Which Parts of the Brain Regulate the ANS (Autonomic Nervous System)?
The action of the ANS is orchestrated by the spinal cord, brainstem (made up of the midbrain, pons, medulla), hypothalamus, and cerebral cortex.
regulates heartbeat, blood pressure, respiration, and swallowing. All are unconscious activities which are essential to basic survival.
is the messenger pathway, passing messages to and from the brain. It is also our principal reflex hub.
is the brain's "Field Marshall" enabling us to recollect, perceive, communicate, comprehend, and commence voluntary action.(2) All these functions are incidental to conscious behavior.
activates the ANS. In following posts I will show some researched methods which allow us to indeed tweak the behavior of the ANS. First we must go yet still in more detail by considering the automatic and preconscious functions of the ANS.
The ANS is divided in two parts influencing the same organs, with contradictionary effects. These two systems are the sympathetic and parasympathetic.
The sympathetic division prepares the body for stressful situations which require energy expenditure by increasing heartbeat, breathing in order to be able to react to stressful situations such as fear, exercise, rage and so forth.
The parasympathetic division is active in non-stressful, normal situations. This is also the division which allows us to restore the body to a restful state after exposure to stress, hence equalizing the ramifications of the sympathetic division.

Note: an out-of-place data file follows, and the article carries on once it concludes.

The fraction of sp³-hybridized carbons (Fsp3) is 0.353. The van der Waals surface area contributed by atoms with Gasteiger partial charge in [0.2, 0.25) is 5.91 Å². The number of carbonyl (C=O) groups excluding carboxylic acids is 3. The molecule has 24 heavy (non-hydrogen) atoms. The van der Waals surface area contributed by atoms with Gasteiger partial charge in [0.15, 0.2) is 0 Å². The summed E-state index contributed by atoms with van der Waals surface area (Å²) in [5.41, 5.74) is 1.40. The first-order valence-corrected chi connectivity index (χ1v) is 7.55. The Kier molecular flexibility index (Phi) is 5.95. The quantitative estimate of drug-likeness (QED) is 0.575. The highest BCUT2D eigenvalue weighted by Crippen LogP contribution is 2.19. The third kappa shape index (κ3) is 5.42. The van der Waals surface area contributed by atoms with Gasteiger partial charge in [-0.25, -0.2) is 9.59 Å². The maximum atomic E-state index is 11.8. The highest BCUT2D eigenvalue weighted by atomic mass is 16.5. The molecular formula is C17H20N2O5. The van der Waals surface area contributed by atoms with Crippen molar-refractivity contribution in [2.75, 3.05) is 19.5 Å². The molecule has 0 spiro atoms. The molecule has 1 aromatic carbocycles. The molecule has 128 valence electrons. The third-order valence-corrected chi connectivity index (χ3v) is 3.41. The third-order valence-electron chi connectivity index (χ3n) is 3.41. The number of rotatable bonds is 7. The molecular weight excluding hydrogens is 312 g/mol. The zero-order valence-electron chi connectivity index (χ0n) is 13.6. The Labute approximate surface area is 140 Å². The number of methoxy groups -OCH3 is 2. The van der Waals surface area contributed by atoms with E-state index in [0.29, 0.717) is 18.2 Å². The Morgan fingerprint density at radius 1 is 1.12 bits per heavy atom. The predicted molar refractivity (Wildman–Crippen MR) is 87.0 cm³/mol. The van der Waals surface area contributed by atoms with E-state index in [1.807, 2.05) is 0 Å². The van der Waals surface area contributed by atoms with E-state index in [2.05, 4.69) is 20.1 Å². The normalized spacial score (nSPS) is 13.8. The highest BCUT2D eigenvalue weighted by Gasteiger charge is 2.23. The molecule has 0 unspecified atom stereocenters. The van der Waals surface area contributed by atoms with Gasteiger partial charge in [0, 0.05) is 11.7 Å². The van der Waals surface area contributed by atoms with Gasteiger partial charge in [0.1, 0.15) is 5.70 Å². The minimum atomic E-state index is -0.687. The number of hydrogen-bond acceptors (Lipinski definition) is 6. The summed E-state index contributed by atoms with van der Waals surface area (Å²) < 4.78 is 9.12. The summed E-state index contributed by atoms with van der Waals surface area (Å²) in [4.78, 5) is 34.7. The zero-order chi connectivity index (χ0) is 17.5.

To repeat again the ANS controls the SAM axis. The tissues and organs of the ANS are densely fortified with nerve fibers that sustain immune cell population, a great number of them being mobile cells. The motor neurons in these nerve fibers have receptors for neurotransmitters, chemicals of the brain, used to relay messages throughout the body. Cell traffic into these organs takes place in areas that are supplied with a large variety of nerves using several different neurotransmitters. Some of these neurotransmitters include:
When these chemical couriers are unleashed from the nerves, they institute or adjust actions of the lymphocytes, macrophages, and granulocytes a.k.a. immune cells. This process is possible because, even though the nervous system and immune system function in different ways, they have to apportion common receptors for neurotransmitters and neuropeptides. Receptors should be envisioned as docking sites for neurotransmitters and neuropeptides. When they dock, cellular responses are activated or altered as illustrated below.
Immune cells are similar to neurons in that they have receptors to which neurotransmitters and neuropeptides can attach. It is important to know that once neurotransmitters are engaged to immune cells they can affect the immune cells' ability to multiply, travel, or kill invaders. Because these chemicals are released during times of strong emotion, it follows that emotions may modify our susceptibility to disease.
By now it is becoming pretty obvious that the complexity of the human body is such as we need to approach disease and illness by not only focusing on treating the symptoms but also addressing the underlying causes of disease. Allopathic medicine is really good at the first but lacks significantly in the second aspect.
My next post will focus on the indirect pathway, the Hypothalamic-Pituitary-Adrenal Axis:
2. Marieb E. Human Anatomy and Physiology. ed 3. New York. (1995). Benjamin/ Cummings